‘Imagine yourself as a living house. God comes in to rebuild that house. At first, perhaps, you can understand what he is doing. He is getting the drains right and stopping the leaks in the roof and so on: you knew those jobs needed doing and so you are not surprised. But presently he starts knocking the house about in a way that hurts abominable and does not seem to make sense. What on earth is he up to? The explanation is that he is building quite a different house from the one you thought of -- throwing out a new wing here, putting on an extra floor there, running up towers, making courtyards. You thought you were going to be made into a decent little cottage: but he is building a palace’ (C.S. Lewis, Mere Christianity, New York: MacMillan Co., 1960, p. 160).'”
12. Jean Valjean from Les Miserables
Thomas S. Monson quoted famous Broadway musical Les Miserables in his October 2003 talk, “Bring Him Home. :
“One of the longest-running musicals in history is Les Miserables. The story is set in the period of the French Revolution. The principal character in the musical is Jean Valjean. In his heartfelt concern for the young man, Marius, who is going off to battle, he expresses in a song a sincere prayer:
‘God on high, hear my prayer;
In my need you have always been there.
He is young, he’s afraid;
Let him rest, heaven blessed.
Bring him home. …
Bring him peace, bring him joy.
He is young; he is only a boy.
You can take, You can give;
Let him be, let him live.
If I die, let me die,
Let him live. Bring him home.’”
13. Simon and Garfunkel
Elder Vaughn J. Featherstone quoted Simon and Garfunkel’s song “Old Friends, Bookends” in his October 1974 talk, “The Savior’s Program for the Care of the Aged”:
“A popular song says: ‘Old friends, old friends sat on their park bench like bookends, . . . How terribly strange to be seventy.’”
14. Frank Sinatra
In his April 1992 talk “A Prisoner of Love,” Elder Featherstone quoted Frank Sinatra:
“There was a popular song that our generation may remember. Review the slightly adjusted lyrics with me:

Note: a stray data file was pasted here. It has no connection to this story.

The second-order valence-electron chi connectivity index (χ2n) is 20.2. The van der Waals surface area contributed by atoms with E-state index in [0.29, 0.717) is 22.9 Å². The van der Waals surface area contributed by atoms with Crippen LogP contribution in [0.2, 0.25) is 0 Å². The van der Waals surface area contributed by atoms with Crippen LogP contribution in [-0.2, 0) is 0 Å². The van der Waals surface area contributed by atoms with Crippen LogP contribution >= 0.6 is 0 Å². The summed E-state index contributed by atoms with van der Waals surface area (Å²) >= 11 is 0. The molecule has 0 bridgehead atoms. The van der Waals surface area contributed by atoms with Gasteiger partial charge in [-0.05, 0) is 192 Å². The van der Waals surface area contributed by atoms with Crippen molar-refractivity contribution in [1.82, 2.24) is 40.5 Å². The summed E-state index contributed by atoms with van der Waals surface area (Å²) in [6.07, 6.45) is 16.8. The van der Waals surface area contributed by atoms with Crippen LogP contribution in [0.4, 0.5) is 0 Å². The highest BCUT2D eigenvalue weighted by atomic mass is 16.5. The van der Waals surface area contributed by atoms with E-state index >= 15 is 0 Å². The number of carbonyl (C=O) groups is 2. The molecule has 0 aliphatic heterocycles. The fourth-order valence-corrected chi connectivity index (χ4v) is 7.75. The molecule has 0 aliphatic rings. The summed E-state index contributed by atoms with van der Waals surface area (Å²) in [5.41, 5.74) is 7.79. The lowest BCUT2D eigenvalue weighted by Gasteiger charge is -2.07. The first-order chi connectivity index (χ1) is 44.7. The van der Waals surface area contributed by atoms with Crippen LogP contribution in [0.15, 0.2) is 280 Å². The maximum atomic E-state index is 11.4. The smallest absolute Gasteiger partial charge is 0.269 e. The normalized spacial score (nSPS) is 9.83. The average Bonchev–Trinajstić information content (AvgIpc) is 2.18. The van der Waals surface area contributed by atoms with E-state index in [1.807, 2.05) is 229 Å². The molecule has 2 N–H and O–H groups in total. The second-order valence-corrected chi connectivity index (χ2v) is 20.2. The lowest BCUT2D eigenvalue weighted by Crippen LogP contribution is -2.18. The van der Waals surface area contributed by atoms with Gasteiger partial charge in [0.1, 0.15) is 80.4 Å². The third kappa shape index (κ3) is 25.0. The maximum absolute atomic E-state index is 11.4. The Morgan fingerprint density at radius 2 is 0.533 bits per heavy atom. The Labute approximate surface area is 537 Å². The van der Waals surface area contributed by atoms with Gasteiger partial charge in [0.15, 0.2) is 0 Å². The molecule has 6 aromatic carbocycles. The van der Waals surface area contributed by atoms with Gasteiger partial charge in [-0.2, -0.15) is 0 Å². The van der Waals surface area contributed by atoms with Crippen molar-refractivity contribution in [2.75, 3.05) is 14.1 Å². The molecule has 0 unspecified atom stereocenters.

‘Away from home tonight you’ll find me,
Too weak to break the chains that bind me;
I need to shackles to remind me
I’m just a prisoner of love.
For one command I stand and wait now
From one who’s master of my fate now.
I can’t escape for it’s too late now;
I’m just a prisoner of love.’”
15. Bing Crosby
Thomas S. Monson quoted Bing Crosby in his October 1985 address, “Those Who Love Jesus”:
“Today, the challenge which we face and must meet is not that we should go forth on the battlefield of war and lay down our lives. Rather, it is that we, on the battlefield of life, so live and serve that our lives and actions reflect a true love of God, of His Son, Jesus Christ, and of our fellowmen . . . Jesus teaches us: ‘If ye love me, keep my commandments. . . .
“Years ago we danced to a popular song, the words of which were, ‘It’s easy to say I love you, easy to say I’ll be true, easy to say these simple things, but prove it by the things you do.’”
16. Dean Martin
Gordon B. Hinckley quoted Dean Martin in his 1995 talk, “The Light Within You”:
“‘Somebody loves you, I want you to know, Longs to be near you, wherever you go.’
“I have interpreted those words differently from the meaning given by the author. I wish you—each of you, wherever you are—to know that you are loved. You are loved by your Father in Heaven, of whose divine nature you have partaken. And He desires that His Holy Spirit will be near you wherever you go if you will invite it and cultivate it.”
Bonus: Splash Mountain in Disneyland
This isn’t technically a famous person, but it’s definitely worth mentioning. President Thomas. S. Monson quoted Splash Mountain in Disneyland in his April 1998 talk, “Look to God and Live”:
“We were ready to board the boat which would carry us in a vertical dive that evoked screams from the passengers in the boat ahead as it roared down the waterfall and glided to a stop in the water below. Just before taking the plunge, however, I noticed on one wall a small sign declaring a profound truth: ‘You can’t run away from trouble; there’s no place that far!’ These few words have remained with me. They pertain not only to the theme of Splash Mountain but also to our sojourn in mortality.”